AMSTERDAM (Reuters) - The heirs of Russian painter Kazimir Malevich have settled a longstanding dispute with the city of Amsterdam over a collection of his paintings in one of its museums, the two parties said in a statement on Thursday.
Under the deal, the artist’s descendents will receive five paintings from the Stedelijk Museum’s collection while the remaining works will stay with the city, and legal action by the heirs in the United States will be withdrawn.
“It is a tribute to all of the parties that we were able to find a fair solution to such a complicated problem,” the heirs said in the statement.
“The Malevich family is gratified that this matter has been resolved in a way that acknowledges Malevich’s legacy and his contributions to the history of 20th century art.”
A U.S. court had ruled last year that the heirs could sue the city of Amsterdam to recover 14 artworks worth tens of million of dollars.
The painter had taken his artworks to Berlin during the 1920s but left them behind when he returned to the Soviet Union, fearing hostile officials might destroy them. When the Nazis came to power in 1933, his German contacts entrusted some of the art to Hugo Haring, an acquaintance of the painter.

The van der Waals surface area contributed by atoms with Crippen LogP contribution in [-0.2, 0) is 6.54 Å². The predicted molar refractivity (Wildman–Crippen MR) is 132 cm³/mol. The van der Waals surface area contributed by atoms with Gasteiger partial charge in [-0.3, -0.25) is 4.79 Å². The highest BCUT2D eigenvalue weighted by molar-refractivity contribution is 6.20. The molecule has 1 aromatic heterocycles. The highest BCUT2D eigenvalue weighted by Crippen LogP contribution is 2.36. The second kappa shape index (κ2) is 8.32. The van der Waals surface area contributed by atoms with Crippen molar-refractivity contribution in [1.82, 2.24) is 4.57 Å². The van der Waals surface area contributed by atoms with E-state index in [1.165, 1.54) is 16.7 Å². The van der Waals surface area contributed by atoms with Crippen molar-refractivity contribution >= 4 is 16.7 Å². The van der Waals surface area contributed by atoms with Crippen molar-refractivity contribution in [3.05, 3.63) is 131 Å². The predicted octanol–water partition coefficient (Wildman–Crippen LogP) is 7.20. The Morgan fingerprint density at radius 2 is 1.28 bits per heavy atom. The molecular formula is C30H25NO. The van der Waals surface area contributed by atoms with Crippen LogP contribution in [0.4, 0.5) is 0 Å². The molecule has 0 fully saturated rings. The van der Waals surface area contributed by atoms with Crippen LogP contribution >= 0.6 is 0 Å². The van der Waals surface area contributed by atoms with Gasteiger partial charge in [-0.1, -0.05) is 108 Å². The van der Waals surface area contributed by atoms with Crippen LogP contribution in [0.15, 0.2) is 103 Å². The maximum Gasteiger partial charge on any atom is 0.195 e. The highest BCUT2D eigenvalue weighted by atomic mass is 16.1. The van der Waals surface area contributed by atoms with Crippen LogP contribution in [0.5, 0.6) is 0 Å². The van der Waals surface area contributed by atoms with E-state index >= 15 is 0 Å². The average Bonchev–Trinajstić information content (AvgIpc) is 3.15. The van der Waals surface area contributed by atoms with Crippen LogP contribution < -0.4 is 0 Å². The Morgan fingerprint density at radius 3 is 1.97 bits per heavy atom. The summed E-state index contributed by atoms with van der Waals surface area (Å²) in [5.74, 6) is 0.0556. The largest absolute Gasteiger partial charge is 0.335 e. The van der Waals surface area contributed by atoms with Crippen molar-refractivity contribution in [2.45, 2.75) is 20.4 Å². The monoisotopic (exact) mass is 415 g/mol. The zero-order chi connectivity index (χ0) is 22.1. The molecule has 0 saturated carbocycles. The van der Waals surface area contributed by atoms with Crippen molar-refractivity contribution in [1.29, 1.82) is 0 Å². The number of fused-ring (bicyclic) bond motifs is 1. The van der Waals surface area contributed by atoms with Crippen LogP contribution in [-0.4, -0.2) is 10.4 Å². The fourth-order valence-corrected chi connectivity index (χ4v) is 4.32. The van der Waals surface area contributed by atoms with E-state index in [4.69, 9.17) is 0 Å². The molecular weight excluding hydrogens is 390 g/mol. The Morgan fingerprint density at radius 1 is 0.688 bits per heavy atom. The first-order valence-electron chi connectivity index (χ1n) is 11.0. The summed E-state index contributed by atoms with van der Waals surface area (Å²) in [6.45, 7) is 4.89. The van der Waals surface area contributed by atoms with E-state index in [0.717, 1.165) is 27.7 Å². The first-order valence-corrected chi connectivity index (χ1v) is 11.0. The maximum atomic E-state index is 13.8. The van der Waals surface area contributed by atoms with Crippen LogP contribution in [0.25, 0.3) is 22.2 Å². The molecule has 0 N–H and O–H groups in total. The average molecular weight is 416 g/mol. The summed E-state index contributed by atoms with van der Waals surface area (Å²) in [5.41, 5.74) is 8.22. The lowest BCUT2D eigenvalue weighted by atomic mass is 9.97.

The city said it had acquired the paintings in 1958 and felt it had done so in an honorable way. But the heirs had contested this, arguing Haring was not entitled to sell the artist’s works.
Malevich, a painter of geometric abstract art, died in 1935. After World War Two, most of his family was trapped behind the Iron Curtain.
In 2003, the Amsterdam museum lent the 14 paintings to New York’s Guggenheim Museum and Houston’s Menil Collection, which prompted the heirs to file suit in the United States.
The city and the heirs said the deal settles all questions as to the title to the collection. It covers not only the 14 works that were subject to the U.S. action, but the entire group of Malevich works in the city’s collection.
The Mayor of Amsterdam, Job Cohen, said the remaining artworks would be given a place of honor when the museum reopens in December 2009.
Reporting by Catherine Hornby; Editing by Janet Lawrence